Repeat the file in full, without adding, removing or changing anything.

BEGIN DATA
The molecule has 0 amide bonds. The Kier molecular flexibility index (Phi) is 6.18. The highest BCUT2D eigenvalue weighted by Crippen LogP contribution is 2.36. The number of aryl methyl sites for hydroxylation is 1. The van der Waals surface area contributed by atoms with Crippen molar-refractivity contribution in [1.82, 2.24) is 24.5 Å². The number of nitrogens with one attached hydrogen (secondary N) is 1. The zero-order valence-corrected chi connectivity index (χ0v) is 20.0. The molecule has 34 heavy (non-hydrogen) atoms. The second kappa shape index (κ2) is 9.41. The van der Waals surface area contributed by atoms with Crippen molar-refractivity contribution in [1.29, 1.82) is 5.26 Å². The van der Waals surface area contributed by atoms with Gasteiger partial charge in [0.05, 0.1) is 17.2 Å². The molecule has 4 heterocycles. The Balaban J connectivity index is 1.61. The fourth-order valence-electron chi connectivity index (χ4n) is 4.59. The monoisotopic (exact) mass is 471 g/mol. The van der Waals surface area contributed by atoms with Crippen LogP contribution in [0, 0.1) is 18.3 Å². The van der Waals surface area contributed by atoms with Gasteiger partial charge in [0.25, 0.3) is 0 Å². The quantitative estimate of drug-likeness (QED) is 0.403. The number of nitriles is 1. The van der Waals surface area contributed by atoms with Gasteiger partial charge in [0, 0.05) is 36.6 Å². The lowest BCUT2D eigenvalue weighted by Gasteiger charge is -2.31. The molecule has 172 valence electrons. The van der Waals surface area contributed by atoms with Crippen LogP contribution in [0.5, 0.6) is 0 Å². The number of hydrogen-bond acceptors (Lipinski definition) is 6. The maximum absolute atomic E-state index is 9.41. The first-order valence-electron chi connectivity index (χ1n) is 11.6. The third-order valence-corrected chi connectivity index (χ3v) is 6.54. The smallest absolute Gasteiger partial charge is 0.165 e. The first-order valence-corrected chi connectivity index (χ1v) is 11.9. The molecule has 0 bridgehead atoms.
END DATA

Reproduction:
The molecule has 0 amide bonds. The Kier molecular flexibility index (Phi) is 6.18. The highest BCUT2D eigenvalue weighted by Crippen LogP contribution is 2.36. The number of aryl methyl sites for hydroxylation is 1. The van der Waals surface area contributed by atoms with Crippen molar-refractivity contribution in [1.82, 2.24) is 24.5 Å². The number of nitrogens with one attached hydrogen (secondary N) is 1. The zero-order valence-corrected chi connectivity index (χ0v) is 20.0. The molecule has 34 heavy (non-hydrogen) atoms. The second kappa shape index (κ2) is 9.41. The van der Waals surface area contributed by atoms with Crippen molar-refractivity contribution in [1.29, 1.82) is 5.26 Å². The van der Waals surface area contributed by atoms with Gasteiger partial charge in [0.05, 0.1) is 17.2 Å². The molecule has 4 heterocycles. The Balaban J connectivity index is 1.61. The fourth-order valence-electron chi connectivity index (χ4n) is 4.59. The monoisotopic (exact) mass is 471 g/mol. The van der Waals surface area contributed by atoms with Crippen LogP contribution in [0, 0.1) is 18.3 Å². The van der Waals surface area contributed by atoms with Gasteiger partial charge in [0.25, 0.3) is 0 Å². The quantitative estimate of drug-likeness (QED) is 0.403. The number of nitriles is 1. The van der Waals surface area contributed by atoms with Gasteiger partial charge in [0, 0.05) is 36.6 Å². The lowest BCUT2D eigenvalue weighted by Gasteiger charge is -2.31. The molecule has 172 valence electrons. The van der Waals surface area contributed by atoms with Crippen LogP contribution in [0.5, 0.6) is 0 Å². The number of hydrogen-bond acceptors (Lipinski definition) is 6. The maximum absolute atomic E-state index is 9.41. The first-order valence-electron chi connectivity index (χ1n) is 11.6. The third-order valence-corrected chi connectivity index (χ3v) is 6.54. The smallest absolute Gasteiger partial charge is 0.165 e. The first-order valence-corrected chi connectivity index (χ1v) is 11.9. The molecule has 0 bridgehead atoms.